Later, Frank and his fellow pilots would have to do without such considerate touches. In 1939 the roof top information went the same way as the road signs and platform station names. But despite this, the black-out, and the thick blue paint that covered the station lamps, the bright silver rails shining in the evening light still showed the way. Little wonder that some pilots named it 'The Way Home'.

Several days later a letter arrived from Frank giving details of the plane he had flown along with a photograph of a group posing in front of one of the squadron's Hurricanes.

Frank Twitchett joined 229 Sqn. in October 1940. Later posted to 145 Sqn. he would share credit in downing a Ju88 in March 1941 and destroy a Bf109 over the Western Desert in June 1942. But in the final days of the Battle of Britain he flew 229 Sqn Hurricane RE-Q, airframe number V7245.

Using the aircraft number as a starting point I tried to find out what had happened to it after it left Frank's gentle care.

Enquiries began at the Imperial War Museum Library.

I love this place and use it a lot. With it's reading tables set in circles it reminds me of a tiny version of it's more famous counterpart in the British Museum. Even getting to it is an experience. You have to book in advance and, after reporting to reception, you are escorted up in a lift then led through corridors crammed with filing cabinets and looking every bit like secret service headquarters a la John le Carre, until you finally reach your seat where your requested books are already neatly piled on the table. Pure bliss!

Unfortunately this particular quest proved fruitless so, rather than waste the trip, I spent the time looking up bits and pieces for future projects and came away with quite a lot of information on Suffolk coastal defences, one of the more interesting pieces being that the gaily coloured Victorian bathing huts at Southwold, fairly famous locally, were towed off and strewn around the common to prevent German gliders landing. I'm almost sorry they never came - there would have been a great picture in it.

The R.A.F Museum Library at Hendon lacks the old world charm of the IWM but is very useful nonetheless (this was written in the days before cutbacks made the waiting list to use the facilities months rather than days - and therefore fairly useless). But still I could turn up nothing other than the manufacturing details.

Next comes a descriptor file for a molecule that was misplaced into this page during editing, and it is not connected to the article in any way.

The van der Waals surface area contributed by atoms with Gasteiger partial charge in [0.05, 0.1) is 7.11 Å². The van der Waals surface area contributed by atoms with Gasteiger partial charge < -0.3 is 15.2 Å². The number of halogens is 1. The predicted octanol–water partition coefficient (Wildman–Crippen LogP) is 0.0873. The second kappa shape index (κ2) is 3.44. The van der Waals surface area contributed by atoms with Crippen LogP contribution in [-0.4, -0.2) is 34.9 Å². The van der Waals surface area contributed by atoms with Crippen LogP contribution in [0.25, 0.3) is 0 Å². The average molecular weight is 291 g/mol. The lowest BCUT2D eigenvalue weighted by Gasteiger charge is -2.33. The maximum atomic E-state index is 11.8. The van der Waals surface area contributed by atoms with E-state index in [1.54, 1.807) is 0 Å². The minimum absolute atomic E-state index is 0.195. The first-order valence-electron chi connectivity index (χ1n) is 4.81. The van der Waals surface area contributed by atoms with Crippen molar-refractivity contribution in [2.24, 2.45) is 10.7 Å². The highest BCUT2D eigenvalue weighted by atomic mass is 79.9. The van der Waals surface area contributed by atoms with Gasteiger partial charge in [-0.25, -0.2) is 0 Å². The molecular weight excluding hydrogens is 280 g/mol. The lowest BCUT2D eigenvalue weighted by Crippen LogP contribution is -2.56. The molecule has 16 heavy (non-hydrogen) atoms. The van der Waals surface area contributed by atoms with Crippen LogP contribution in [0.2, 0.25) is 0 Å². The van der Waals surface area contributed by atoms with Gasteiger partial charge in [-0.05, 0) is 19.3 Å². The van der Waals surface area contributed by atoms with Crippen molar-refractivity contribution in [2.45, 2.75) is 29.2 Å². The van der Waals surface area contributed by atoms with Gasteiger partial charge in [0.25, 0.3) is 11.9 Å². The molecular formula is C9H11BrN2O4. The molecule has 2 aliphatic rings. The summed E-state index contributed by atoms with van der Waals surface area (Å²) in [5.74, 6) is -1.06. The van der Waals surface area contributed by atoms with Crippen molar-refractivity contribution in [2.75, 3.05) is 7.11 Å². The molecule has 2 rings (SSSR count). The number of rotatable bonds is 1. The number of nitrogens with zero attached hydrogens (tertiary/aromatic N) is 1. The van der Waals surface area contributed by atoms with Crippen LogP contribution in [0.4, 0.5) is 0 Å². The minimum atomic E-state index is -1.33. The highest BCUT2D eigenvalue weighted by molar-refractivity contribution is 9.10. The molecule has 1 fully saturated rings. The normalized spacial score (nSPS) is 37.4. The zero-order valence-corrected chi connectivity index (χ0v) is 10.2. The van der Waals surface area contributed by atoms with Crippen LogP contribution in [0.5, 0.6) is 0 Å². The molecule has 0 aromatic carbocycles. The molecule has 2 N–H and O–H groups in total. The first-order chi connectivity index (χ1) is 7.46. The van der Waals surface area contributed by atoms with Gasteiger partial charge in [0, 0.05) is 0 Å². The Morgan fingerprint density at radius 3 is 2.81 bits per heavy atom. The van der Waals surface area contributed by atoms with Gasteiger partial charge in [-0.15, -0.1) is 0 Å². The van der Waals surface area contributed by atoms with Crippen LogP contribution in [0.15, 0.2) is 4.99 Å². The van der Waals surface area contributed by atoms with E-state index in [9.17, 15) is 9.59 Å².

Mark 1 Hurricane, V7245, was built as part of a batch of 500 by Hawker aircraft between July 1940 and February 1941. By October 1940 it was in service with 229 Sqn. But what happened to it after that seems unknown and as it's fate had no bearing on the painting I gave up any further enquires along that line.

The next major headache turned out to be the location. This was to be an interpretation of an actual event. I stress the word interpretation because on seeing the finished painting Frank confirmed that although in those days low flying was not forbidden and only punished if reported as dangerous, he couldn't help wondering if he'd ever really flown that low. I can only claim artistic licence but, having got to know him over the last 18 months I wouldn't mind betting that if anyone did, it would have been him.

However, I did want the setting to be absolutely authentic. No problem, surely?. Redhill is only just down the road and I was sure that the idyllic little country halts I had been drawing from imagination would spring into view the moment the train left the station.

To be fair, it was a dismal January day when the train pulled out of Redhill, but as I sat by the window with my ordnance survey map and Middleton Press' Ashford to Redhill open on my lap, I grew gradually more despondent as characterless station after characterless station passed by. Much of it, no doubt, due to 'modernisation'. Old photographs taken in pre-concrete block days, gave glimpses of promising looking stations along the route and with a bit of digging in the archives I might have found enough detail to have reconstructed it as it was in 1940 but by the time I got to Ashford I had already talked myself out of the idea. "It was too crowded anyway, All roofs and clutter. No good at all. Open countryside - with a few figures - that would be just the thing!"